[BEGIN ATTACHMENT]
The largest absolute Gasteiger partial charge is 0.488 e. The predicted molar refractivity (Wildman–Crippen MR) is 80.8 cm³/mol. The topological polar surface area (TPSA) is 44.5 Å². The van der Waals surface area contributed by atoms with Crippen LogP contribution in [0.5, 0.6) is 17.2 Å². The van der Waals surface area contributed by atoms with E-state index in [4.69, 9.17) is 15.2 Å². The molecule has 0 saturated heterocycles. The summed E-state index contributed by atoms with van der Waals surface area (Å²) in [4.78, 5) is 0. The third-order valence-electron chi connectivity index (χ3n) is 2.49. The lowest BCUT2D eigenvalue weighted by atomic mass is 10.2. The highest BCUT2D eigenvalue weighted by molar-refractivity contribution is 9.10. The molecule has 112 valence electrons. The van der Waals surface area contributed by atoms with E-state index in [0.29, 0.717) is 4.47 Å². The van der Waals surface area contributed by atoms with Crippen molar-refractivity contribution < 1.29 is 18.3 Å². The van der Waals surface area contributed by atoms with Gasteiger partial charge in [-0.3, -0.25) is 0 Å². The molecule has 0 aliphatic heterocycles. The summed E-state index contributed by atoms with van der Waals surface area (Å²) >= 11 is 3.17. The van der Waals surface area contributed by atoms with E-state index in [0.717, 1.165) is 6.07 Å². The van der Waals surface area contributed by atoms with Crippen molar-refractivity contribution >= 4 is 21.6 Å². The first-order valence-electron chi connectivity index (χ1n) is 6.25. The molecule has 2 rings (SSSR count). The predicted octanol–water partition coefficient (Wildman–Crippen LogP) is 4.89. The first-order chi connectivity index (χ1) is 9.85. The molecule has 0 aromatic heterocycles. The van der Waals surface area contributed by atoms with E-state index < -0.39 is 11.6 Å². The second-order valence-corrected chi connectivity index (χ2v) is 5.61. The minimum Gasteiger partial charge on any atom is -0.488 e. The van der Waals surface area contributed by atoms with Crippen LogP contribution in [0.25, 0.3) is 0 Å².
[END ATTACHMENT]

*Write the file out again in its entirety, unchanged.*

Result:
The largest absolute Gasteiger partial charge is 0.488 e. The predicted molar refractivity (Wildman–Crippen MR) is 80.8 cm³/mol. The topological polar surface area (TPSA) is 44.5 Å². The van der Waals surface area contributed by atoms with Crippen LogP contribution in [0.5, 0.6) is 17.2 Å². The van der Waals surface area contributed by atoms with E-state index in [4.69, 9.17) is 15.2 Å². The molecule has 0 saturated heterocycles. The summed E-state index contributed by atoms with van der Waals surface area (Å²) in [4.78, 5) is 0. The third-order valence-electron chi connectivity index (χ3n) is 2.49. The lowest BCUT2D eigenvalue weighted by atomic mass is 10.2. The highest BCUT2D eigenvalue weighted by molar-refractivity contribution is 9.10. The molecule has 112 valence electrons. The van der Waals surface area contributed by atoms with E-state index in [0.29, 0.717) is 4.47 Å². The van der Waals surface area contributed by atoms with Crippen molar-refractivity contribution < 1.29 is 18.3 Å². The van der Waals surface area contributed by atoms with Gasteiger partial charge in [-0.3, -0.25) is 0 Å². The molecule has 0 aliphatic heterocycles. The summed E-state index contributed by atoms with van der Waals surface area (Å²) >= 11 is 3.17. The van der Waals surface area contributed by atoms with E-state index in [0.717, 1.165) is 6.07 Å². The van der Waals surface area contributed by atoms with Crippen molar-refractivity contribution >= 4 is 21.6 Å². The first-order valence-electron chi connectivity index (χ1n) is 6.25. The molecule has 2 rings (SSSR count). The predicted octanol–water partition coefficient (Wildman–Crippen LogP) is 4.89. The first-order chi connectivity index (χ1) is 9.85. The molecule has 0 aromatic heterocycles. The van der Waals surface area contributed by atoms with E-state index < -0.39 is 11.6 Å². The second-order valence-corrected chi connectivity index (χ2v) is 5.61. The minimum Gasteiger partial charge on any atom is -0.488 e. The van der Waals surface area contributed by atoms with Crippen LogP contribution in [0.25, 0.3) is 0 Å².